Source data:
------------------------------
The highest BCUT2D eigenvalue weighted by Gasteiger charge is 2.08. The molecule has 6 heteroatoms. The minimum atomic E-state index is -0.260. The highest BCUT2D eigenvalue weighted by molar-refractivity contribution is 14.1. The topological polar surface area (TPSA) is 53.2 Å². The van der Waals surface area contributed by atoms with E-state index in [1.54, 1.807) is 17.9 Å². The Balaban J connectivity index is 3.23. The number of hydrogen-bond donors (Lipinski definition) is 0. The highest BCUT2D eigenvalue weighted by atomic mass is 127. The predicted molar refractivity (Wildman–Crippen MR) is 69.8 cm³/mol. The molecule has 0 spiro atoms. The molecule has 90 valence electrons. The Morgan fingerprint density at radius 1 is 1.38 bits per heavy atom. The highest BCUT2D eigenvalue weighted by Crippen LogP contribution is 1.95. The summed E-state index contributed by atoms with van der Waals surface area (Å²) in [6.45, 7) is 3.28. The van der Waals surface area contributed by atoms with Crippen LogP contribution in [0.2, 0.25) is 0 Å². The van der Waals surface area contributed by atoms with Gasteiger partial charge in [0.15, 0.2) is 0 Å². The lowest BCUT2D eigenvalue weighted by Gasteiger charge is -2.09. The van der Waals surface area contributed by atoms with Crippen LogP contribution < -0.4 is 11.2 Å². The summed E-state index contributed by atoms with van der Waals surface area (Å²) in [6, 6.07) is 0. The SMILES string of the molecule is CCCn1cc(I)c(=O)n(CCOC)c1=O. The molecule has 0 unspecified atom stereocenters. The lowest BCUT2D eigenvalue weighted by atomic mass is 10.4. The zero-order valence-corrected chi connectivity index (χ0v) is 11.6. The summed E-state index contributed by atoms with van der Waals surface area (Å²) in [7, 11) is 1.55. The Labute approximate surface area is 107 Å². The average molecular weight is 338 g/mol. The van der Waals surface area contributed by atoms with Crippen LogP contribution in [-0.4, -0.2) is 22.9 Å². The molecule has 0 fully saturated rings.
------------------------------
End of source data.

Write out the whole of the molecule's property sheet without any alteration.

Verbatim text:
The highest BCUT2D eigenvalue weighted by Gasteiger charge is 2.08. The molecule has 6 heteroatoms. The minimum atomic E-state index is -0.260. The highest BCUT2D eigenvalue weighted by molar-refractivity contribution is 14.1. The topological polar surface area (TPSA) is 53.2 Å². The van der Waals surface area contributed by atoms with E-state index in [1.54, 1.807) is 17.9 Å². The Balaban J connectivity index is 3.23. The number of hydrogen-bond donors (Lipinski definition) is 0. The highest BCUT2D eigenvalue weighted by atomic mass is 127. The predicted molar refractivity (Wildman–Crippen MR) is 69.8 cm³/mol. The molecule has 0 spiro atoms. The molecule has 90 valence electrons. The Morgan fingerprint density at radius 1 is 1.38 bits per heavy atom. The highest BCUT2D eigenvalue weighted by Crippen LogP contribution is 1.95. The summed E-state index contributed by atoms with van der Waals surface area (Å²) in [6.45, 7) is 3.28. The van der Waals surface area contributed by atoms with Crippen LogP contribution in [0.2, 0.25) is 0 Å². The van der Waals surface area contributed by atoms with Gasteiger partial charge in [0.15, 0.2) is 0 Å². The lowest BCUT2D eigenvalue weighted by Gasteiger charge is -2.09. The van der Waals surface area contributed by atoms with Crippen LogP contribution < -0.4 is 11.2 Å². The summed E-state index contributed by atoms with van der Waals surface area (Å²) in [6, 6.07) is 0. The SMILES string of the molecule is CCCn1cc(I)c(=O)n(CCOC)c1=O. The molecule has 0 unspecified atom stereocenters. The lowest BCUT2D eigenvalue weighted by atomic mass is 10.4. The zero-order valence-corrected chi connectivity index (χ0v) is 11.6. The summed E-state index contributed by atoms with van der Waals surface area (Å²) in [7, 11) is 1.55. The Labute approximate surface area is 107 Å². The average molecular weight is 338 g/mol. The van der Waals surface area contributed by atoms with Crippen LogP contribution in [-0.4, -0.2) is 22.9 Å². The molecule has 0 fully saturated rings.